There are few places as conducive to insurgency and terrorism as Borno state in northeastern Nigeria. Grinding poverty, ethnic and religious tensions, illicit networks, environmental degradation, porous international borders, and vast tracts of lightly governed and ungoverned spaces are all features of Borno state. On account of these, Borno has acted as an incubator for various insurgent and terrorist groups, most notably Boko Haram, Africa’s most deadly terrorist organization.  The Islamic State in West Africa Province (ISWAP), Boko Haram, and al-Qaeda affiliate Ansaru, are all active in Borno state and surrounding areas. 
Despite the deployment of—at times—over 70,000 Nigerian troops to Borno state alone, all three groups, but most particularly Boko Haram, have maintained their operational tempo. Recent reports indicate that the frequency and complexity of Boko Haram’s attacks are, yet again, on the increase. On May 26, Boko Haram attacked homes, a church, and shops in three villages in the Biu local government area of Borno state (Vanguard, May 26). This attack followed an attempt by Boko Haram to overrun a Nigerian Army forward operating base in Gajigana, a town located only fifty kilometers north of the capital of Borno state, Madiduguri (Sahara Reporters, May 18). In this attack, Boko Haram used at least ten technicals mounted with heavy machine guns and recoilless rifles. On June 2, Boko Haram launched near simultaneous attacks using female suicide bombers on villages located across five different local government areas (Daily Post, June 2). In addition to the reported attacks, Boko Haram and other groups carry out robberies, kidnappings, and assaults on an almost daily basis across large swaths of northeastern Nigeria.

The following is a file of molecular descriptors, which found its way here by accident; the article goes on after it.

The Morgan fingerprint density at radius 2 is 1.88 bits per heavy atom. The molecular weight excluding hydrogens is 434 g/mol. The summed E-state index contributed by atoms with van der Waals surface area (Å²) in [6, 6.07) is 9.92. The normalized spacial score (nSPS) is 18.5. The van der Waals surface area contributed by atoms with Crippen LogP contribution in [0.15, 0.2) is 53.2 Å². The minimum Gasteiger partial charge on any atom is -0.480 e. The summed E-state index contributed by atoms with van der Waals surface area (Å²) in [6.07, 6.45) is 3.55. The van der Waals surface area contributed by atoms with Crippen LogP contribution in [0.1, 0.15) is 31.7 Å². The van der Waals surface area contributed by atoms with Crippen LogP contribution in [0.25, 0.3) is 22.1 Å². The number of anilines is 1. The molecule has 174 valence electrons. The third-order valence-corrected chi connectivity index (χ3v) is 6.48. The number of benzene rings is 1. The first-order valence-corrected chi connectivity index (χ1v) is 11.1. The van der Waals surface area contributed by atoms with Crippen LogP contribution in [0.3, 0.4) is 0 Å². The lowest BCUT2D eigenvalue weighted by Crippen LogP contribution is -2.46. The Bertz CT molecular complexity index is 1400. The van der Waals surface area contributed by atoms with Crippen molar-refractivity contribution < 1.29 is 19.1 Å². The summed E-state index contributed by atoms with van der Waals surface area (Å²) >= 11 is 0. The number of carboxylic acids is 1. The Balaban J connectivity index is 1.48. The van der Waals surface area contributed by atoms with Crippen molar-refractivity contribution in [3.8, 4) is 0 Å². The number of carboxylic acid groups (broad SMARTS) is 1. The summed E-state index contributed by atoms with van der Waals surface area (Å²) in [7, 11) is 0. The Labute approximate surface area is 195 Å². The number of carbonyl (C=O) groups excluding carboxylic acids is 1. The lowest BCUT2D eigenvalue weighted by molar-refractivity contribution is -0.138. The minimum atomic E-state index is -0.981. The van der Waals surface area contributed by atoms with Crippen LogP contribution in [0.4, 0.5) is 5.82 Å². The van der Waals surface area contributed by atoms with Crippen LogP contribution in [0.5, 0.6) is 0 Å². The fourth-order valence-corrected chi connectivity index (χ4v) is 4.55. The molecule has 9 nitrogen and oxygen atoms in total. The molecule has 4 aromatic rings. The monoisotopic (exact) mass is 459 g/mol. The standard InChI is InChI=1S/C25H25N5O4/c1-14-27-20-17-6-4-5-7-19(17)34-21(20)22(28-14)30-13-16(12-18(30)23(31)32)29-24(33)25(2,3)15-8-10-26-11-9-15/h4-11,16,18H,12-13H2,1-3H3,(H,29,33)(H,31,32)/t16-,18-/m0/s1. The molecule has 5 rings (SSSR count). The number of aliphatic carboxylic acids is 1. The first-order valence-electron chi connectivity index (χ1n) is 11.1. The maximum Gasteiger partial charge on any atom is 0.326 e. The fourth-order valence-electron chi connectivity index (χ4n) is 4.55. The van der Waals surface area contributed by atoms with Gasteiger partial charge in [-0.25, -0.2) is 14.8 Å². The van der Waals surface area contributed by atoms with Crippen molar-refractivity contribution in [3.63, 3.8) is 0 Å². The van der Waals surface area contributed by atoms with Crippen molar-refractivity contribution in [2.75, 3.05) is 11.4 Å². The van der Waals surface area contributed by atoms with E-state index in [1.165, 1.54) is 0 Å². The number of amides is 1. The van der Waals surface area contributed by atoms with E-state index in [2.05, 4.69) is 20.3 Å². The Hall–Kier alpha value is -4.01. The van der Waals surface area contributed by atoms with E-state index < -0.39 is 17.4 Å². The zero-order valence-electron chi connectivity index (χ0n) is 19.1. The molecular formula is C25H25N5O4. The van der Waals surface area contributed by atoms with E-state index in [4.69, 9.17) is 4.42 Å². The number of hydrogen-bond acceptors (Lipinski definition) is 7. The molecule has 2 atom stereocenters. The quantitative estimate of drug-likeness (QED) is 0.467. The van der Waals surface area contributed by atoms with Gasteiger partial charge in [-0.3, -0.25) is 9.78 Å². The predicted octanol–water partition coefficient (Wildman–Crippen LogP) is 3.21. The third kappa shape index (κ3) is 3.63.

The government of Nigeria and the Nigerian Army have repeatedly declared the defeat and weakening of Boko Haram and Islamic State West Africa Province (ISWAP). However, the tempo and geographic extent of recent attacks by these groups—Boko Haram in particular—indicates that these organizations’ operational capacity remains undiminished and may be on the increase yet again. Boko Haram’s resiliency is due to the almost ideal conditions for insurgency in Borno. It is also due to the Nigerian Army and security services’ failure to adopt a more agile and responsive force structure. Rather than address these failures, the Nigerian Army is making moves that signal a retreat to Boko Haram and, most importantly, to the Nigerian citizens they are meant to protect.
Retreating to Super Camps